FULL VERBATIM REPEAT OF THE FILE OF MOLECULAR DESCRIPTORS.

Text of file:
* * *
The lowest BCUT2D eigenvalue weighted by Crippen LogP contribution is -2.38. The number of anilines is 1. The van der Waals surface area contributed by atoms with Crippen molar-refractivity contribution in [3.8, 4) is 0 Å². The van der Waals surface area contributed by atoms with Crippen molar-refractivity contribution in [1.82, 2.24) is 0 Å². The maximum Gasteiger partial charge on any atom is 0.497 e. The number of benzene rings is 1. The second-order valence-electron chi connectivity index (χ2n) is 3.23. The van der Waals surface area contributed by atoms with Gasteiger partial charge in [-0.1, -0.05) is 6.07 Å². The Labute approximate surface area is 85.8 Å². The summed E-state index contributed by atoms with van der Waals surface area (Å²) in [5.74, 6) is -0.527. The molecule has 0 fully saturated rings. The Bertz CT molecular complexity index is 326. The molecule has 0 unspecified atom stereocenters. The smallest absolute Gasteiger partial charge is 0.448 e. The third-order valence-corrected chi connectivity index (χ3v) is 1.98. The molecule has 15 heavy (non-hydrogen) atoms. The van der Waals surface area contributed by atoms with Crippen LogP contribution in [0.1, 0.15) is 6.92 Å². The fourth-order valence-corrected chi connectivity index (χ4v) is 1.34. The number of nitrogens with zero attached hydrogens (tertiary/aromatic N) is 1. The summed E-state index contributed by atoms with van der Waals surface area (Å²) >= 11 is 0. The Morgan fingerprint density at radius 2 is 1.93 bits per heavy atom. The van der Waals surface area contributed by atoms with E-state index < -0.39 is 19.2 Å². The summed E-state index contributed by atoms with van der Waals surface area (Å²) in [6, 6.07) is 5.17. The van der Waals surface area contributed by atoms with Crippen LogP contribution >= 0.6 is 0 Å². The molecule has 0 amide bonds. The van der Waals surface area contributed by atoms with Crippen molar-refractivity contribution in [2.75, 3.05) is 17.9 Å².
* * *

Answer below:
The lowest BCUT2D eigenvalue weighted by Crippen LogP contribution is -2.38. The number of anilines is 1. The van der Waals surface area contributed by atoms with Crippen molar-refractivity contribution in [3.8, 4) is 0 Å². The van der Waals surface area contributed by atoms with Crippen molar-refractivity contribution in [1.82, 2.24) is 0 Å². The maximum Gasteiger partial charge on any atom is 0.497 e. The number of benzene rings is 1. The second-order valence-electron chi connectivity index (χ2n) is 3.23. The van der Waals surface area contributed by atoms with Gasteiger partial charge in [-0.1, -0.05) is 6.07 Å². The Labute approximate surface area is 85.8 Å². The summed E-state index contributed by atoms with van der Waals surface area (Å²) in [5.74, 6) is -0.527. The molecule has 0 fully saturated rings. The Bertz CT molecular complexity index is 326. The molecule has 0 unspecified atom stereocenters. The smallest absolute Gasteiger partial charge is 0.448 e. The third-order valence-corrected chi connectivity index (χ3v) is 1.98. The molecule has 15 heavy (non-hydrogen) atoms. The van der Waals surface area contributed by atoms with Crippen LogP contribution in [0.1, 0.15) is 6.92 Å². The fourth-order valence-corrected chi connectivity index (χ4v) is 1.34. The number of nitrogens with zero attached hydrogens (tertiary/aromatic N) is 1. The summed E-state index contributed by atoms with van der Waals surface area (Å²) >= 11 is 0. The Morgan fingerprint density at radius 2 is 1.93 bits per heavy atom. The van der Waals surface area contributed by atoms with E-state index < -0.39 is 19.2 Å². The summed E-state index contributed by atoms with van der Waals surface area (Å²) in [6, 6.07) is 5.17. The van der Waals surface area contributed by atoms with Crippen LogP contribution >= 0.6 is 0 Å². The molecule has 0 amide bonds. The van der Waals surface area contributed by atoms with Crippen molar-refractivity contribution in [2.75, 3.05) is 17.9 Å².